The chicken pakora came first, along with a small salad with a bright orange dressing. I am not always excited about fried food (other than french fries, of course), but I hadn’t had pakora in a long time and it was delicious.
And while I thought that orange dressing would taste like “thousand island” (if you don’t know it, it’s a generic dressing common in America), it was in fact some delicious concoction (that may have come from carrots? And ginger? That is my amateur guess.) That dressing was fantastic and made me wish I had more salad.
Then the main course arrived. The chef has selected two curries for me. And there was a piece of tandoori chicken (from that special oven). And of course – some naan (in this case, garlic), which they cut into three pieces at Adam (I have never seen that before).
After dinner, I asked a few questions about the curries. The lighter-colored orange one is a “butter chicken,” which seems to be the standard curry at Indian restaurants in Sapporo. In America, we would be served chicken tikka masala. I was curious about the difference, and apparently “butter chicken” is more mild. It this case it was sweet (maybe too sweet for my tastes).
But the second curry, the darker one, was something more special. He called it “chicken curry.” He showed me a picture online of dhaba chicken (but said this wasn’t “dhaba” because the chicken was boneless – dhaba is bone-in chicken). This particular curry was exceptional. And that may be the main element of the meal that makes me think Aman Indian curry may get a mention when we do a list of the best Indian restaurants in Sapporo.
Here is the Dhaba Chicken (this picture was taken on my second visit). Dhaba is not on the menu. But this is basically the same as what the chef calls “Chicken Curry” – which is this sauce. That sauce was as good as I remembered it… it is fantastic.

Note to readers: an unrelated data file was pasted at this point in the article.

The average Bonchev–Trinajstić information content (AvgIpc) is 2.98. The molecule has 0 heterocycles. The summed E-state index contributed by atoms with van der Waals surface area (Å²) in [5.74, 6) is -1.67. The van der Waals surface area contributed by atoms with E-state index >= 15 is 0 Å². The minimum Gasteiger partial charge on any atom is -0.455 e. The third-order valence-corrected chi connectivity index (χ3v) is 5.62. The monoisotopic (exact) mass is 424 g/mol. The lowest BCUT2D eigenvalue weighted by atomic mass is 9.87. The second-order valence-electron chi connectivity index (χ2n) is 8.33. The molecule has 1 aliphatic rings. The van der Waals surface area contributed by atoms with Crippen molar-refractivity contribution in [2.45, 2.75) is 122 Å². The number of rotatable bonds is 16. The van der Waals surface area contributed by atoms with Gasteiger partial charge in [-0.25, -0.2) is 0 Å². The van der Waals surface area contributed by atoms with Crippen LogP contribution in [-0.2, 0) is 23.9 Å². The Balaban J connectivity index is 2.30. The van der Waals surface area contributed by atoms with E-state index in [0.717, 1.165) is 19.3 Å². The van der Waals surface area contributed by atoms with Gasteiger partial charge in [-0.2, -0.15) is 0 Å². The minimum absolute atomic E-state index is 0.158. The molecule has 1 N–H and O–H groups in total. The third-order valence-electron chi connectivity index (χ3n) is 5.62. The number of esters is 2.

A final comment about the ふんいき (“atmosphere”) at Sapporo Aman curry restaurant – the music is classic Indian music. Like common, “pop” Indian music. I hadn’t heard it in so long, it was charming to be around that sound it again.
Authentic Aman Indian Curry in Sapporo is another great addition to the Indian restaurants in Sapporo. Aman fits well along side Mohan Dish, Taj Mahal, and other notable Sapporo Indian curry restaurants. Based on that darker “chicken curry” alone, I would say the flavors were very good and worth coming back to.
Since it is inevitable that I will compare each Indian restaurant in Sapporo to Jhad Pul, let’s do that now: Aman does the standard Indian experience, and does it well. Not a lot of surprises, and the Bollywood music is a good example. Whereas at Jhad Pul in Sapporo, the food is similar in some ways, but the atmosphere at Jhad Pul is special in the way a meditation center is special; without being fancy or more expensive, Jhad Pul is a different level of experience. The music at Jhad Pul is more likely to be exotic Indian flute than Bollywood. While Aman is excellent, Jhad Pul is transcendent.